Early patient-reported outcomesversusobjective function after total hip and knee arthroplasty: A PROSPECTIVE COHORT STUDY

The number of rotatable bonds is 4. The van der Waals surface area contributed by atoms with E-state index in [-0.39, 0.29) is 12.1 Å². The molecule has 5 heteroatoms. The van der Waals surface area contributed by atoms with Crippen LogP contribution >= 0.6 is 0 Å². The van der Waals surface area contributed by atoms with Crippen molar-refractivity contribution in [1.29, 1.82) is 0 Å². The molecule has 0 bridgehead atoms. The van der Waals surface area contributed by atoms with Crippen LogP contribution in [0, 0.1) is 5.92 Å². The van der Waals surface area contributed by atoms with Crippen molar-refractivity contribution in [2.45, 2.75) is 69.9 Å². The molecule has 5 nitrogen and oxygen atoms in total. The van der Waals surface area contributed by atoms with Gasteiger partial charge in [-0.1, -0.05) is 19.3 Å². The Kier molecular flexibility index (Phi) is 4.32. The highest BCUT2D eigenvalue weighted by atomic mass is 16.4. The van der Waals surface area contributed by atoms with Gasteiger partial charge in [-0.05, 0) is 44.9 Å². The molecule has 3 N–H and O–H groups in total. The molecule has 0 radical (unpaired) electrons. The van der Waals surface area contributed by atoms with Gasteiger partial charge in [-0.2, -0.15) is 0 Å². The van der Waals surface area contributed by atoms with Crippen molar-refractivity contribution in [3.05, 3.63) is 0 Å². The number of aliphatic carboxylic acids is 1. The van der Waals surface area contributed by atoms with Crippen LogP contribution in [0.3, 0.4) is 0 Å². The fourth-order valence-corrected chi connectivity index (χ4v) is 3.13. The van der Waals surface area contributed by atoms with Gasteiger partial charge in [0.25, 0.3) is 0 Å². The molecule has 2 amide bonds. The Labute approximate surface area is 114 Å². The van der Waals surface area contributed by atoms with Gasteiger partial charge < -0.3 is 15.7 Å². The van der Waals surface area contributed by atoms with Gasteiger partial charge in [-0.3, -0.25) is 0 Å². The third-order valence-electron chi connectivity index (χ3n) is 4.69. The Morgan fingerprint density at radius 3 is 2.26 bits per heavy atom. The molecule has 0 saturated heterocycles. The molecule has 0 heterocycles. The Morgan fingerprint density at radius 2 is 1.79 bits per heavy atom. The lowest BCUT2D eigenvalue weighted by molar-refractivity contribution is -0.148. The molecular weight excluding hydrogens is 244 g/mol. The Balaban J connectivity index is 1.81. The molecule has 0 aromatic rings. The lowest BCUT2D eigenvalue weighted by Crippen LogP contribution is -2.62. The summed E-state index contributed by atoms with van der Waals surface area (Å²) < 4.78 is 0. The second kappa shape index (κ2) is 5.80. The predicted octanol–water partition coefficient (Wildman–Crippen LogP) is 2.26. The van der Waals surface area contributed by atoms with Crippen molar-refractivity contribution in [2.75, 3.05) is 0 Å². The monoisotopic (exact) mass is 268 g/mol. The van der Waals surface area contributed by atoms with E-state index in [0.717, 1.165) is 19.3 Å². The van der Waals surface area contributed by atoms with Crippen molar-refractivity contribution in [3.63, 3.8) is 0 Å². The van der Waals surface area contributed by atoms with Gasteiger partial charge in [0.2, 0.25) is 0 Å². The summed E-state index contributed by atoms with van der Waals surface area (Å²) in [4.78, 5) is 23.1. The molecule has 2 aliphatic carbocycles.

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AimsThe purpose of this study was to assess early physical function after total hip or knee arthroplasty (THA/TKA), and the correlation between patient-reported outcome measures, physical performance and actual physical activity (measured by actigraphy).Patients and MethodsA total of 80 patients aged 55 to 80 years undergoing THA or TKA for osteoarthritis were included in this prospective cohort study. The main outcome measure was change in patient reported hip or knee injury and osteoarthritis outcome score (HOOS/KOOS) from preoperatively until post-operative day 13 (THA) or 20 (TKA). Secondary measures were correlations to objectively assessed change in physical performance (paced-walk, chairstand, stair-climb tests) at day 14 (THA) or 21 (TKA) and actual physical activity (actigraphy) measured at day 12 and 13 (THA) or 19 and 20 (TKA).ResultsPatients reported improved physical function (HOOS or KOOS) pre-operatively until day 13 (THA) or 20 (TKA) with a mean difference of 7 (95% confidence interval (CI) 1 to 13, p = 0.033) and 6 (95% CI 1 to 12, p = 0.033) percentage points, respectively. By contrast, objectively assessed physical function and activity declined, with no correlations between subjective and objective assessments for either THA or TKA patients (r2 ≤ 0.16, p ≥ 0.314).ConclusionsEarly improvement in patient-reported physical function after THA/TKA does not correlate with objectively assessed function, and patient reported outcomes should not be used as the only measure of recovery.

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